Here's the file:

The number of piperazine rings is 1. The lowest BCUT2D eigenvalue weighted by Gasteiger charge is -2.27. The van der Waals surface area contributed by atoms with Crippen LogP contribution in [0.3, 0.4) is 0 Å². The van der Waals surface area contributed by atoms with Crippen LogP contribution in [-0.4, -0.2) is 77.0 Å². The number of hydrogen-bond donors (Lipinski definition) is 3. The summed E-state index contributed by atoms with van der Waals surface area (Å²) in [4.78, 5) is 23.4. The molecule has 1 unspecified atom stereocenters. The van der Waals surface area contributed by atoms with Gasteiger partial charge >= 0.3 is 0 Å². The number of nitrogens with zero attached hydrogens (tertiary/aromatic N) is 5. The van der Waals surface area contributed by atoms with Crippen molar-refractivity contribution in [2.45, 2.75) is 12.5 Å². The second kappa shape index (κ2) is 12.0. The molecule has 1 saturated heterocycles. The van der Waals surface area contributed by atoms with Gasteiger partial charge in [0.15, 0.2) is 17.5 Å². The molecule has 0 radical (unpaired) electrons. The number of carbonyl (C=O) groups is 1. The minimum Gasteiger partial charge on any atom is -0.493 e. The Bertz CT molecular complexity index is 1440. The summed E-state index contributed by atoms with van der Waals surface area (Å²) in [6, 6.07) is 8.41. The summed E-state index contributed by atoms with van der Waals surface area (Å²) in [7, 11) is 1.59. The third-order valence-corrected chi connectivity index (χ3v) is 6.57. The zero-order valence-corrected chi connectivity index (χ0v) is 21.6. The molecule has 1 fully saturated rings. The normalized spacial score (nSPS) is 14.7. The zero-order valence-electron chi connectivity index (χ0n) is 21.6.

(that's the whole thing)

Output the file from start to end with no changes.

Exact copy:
The number of piperazine rings is 1. The lowest BCUT2D eigenvalue weighted by Gasteiger charge is -2.27. The van der Waals surface area contributed by atoms with Crippen LogP contribution in [0.3, 0.4) is 0 Å². The van der Waals surface area contributed by atoms with Crippen LogP contribution in [-0.4, -0.2) is 77.0 Å². The number of hydrogen-bond donors (Lipinski definition) is 3. The summed E-state index contributed by atoms with van der Waals surface area (Å²) in [4.78, 5) is 23.4. The molecule has 1 unspecified atom stereocenters. The van der Waals surface area contributed by atoms with Gasteiger partial charge >= 0.3 is 0 Å². The number of nitrogens with zero attached hydrogens (tertiary/aromatic N) is 5. The van der Waals surface area contributed by atoms with Crippen molar-refractivity contribution in [2.45, 2.75) is 12.5 Å². The second kappa shape index (κ2) is 12.0. The molecule has 1 saturated heterocycles. The van der Waals surface area contributed by atoms with Gasteiger partial charge in [0.15, 0.2) is 17.5 Å². The molecule has 0 radical (unpaired) electrons. The number of carbonyl (C=O) groups is 1. The minimum Gasteiger partial charge on any atom is -0.493 e. The Bertz CT molecular complexity index is 1440. The summed E-state index contributed by atoms with van der Waals surface area (Å²) in [6, 6.07) is 8.41. The summed E-state index contributed by atoms with van der Waals surface area (Å²) in [7, 11) is 1.59. The third-order valence-corrected chi connectivity index (χ3v) is 6.57. The zero-order valence-corrected chi connectivity index (χ0v) is 21.6. The molecule has 1 fully saturated rings. The normalized spacial score (nSPS) is 14.7. The zero-order valence-electron chi connectivity index (χ0n) is 21.6.